All eyes will be on a little chicken this weekend as Disney ( DIS) releases its first home-grown, entirely computer-generated feature.

If Chicken Little has wings -- and it's far from certain that it will, given the recent uneven results from Disney's once-storied animated studio -- it could help the media giant reassert itself just as high-profile talks loom with Pixar's ( PIXR) Steve Jobs. On the other hand, if the sky falls, Jobs will have a little more leverage when the parties start serious negotiations in coming weeks.

"I think it has huge implications," one media analyst says of the movie's box office performance. "I think it might show that they Disney can't seem to get animation right and need a relationship with Pixar."

To be sure, one of the big questions in lotus land these days is what will become of the Disney/Pixar relationship -- and for that matter the Pixar animation studio's future, given its distribution situation.

Earlier this week, The New York Times reported that Jobs might consider selling the company, which to date has an impeccable record producing hits such as The Incredibles and Finding Nemo. Pixar would not come cheap, as the Apple ( AAPL) founder seems quite fond of setting his own price points.

Pixar stock has spent recent months recovering from a midsummer earnings screwup, but its shares have risen sharply this fall. They rose 99 cents Friday to $53.49, putting them within a dollar of a 52-week high. Disney has done less well, falling 28 cents to $24.62 Friday, leaving it right in the middle of the mid-20s range it has traded in for most of the year.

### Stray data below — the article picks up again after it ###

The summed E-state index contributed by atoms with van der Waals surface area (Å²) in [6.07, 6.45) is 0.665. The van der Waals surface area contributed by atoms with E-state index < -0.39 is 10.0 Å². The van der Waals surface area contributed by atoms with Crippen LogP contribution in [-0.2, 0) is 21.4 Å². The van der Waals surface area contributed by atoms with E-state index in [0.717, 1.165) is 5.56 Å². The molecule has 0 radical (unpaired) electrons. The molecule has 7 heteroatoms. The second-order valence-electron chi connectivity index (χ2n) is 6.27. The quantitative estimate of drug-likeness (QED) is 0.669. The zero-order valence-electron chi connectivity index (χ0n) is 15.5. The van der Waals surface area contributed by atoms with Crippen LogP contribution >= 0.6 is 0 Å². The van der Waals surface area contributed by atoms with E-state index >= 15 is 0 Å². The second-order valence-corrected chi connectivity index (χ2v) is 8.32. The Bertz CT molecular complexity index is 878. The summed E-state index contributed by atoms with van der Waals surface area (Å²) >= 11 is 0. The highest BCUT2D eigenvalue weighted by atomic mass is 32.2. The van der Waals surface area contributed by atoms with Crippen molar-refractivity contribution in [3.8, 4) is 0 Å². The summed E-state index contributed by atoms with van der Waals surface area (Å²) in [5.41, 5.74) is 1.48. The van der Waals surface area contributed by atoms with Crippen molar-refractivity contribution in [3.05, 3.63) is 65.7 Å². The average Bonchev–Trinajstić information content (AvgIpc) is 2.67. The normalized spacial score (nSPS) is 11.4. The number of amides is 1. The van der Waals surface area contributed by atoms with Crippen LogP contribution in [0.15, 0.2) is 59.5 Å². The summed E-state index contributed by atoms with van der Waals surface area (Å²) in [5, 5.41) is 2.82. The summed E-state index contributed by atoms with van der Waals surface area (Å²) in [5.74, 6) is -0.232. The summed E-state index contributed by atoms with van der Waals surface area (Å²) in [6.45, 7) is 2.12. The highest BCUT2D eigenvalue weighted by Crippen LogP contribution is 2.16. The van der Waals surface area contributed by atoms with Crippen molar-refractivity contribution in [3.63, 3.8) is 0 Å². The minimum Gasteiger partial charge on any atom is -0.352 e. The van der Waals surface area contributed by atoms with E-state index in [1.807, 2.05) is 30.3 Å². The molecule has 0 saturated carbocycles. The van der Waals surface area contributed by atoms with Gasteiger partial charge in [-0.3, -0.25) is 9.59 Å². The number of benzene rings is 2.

Jobs and newly anointed Disney Chief Executive Robert Iger will look closely at box office returns after this weekend to determine whether Disney's animation studio has regained any sort of a footing in the computer-generated age.

Jobs has said repeatedly that he would like to see a new distribution partner for the studio in place by year's end. The current arrangement between the two studios expires after the release of Pixar's next flick, Cars, which is due in theaters in spring of 2006.

But Marla Backer of Soleil Securities says that neither Disney nor Pixar is expecting Pixar-like numbers out of Chicken Little. In essence, unless the movie unexpectedly does enormous box office, Backer believes the two parties will move closer to a new distribution deal.

Moreover, Backer says the chicken's showing "has implications for lots of different companies because it will show whether we have an undersupply of family entertainment."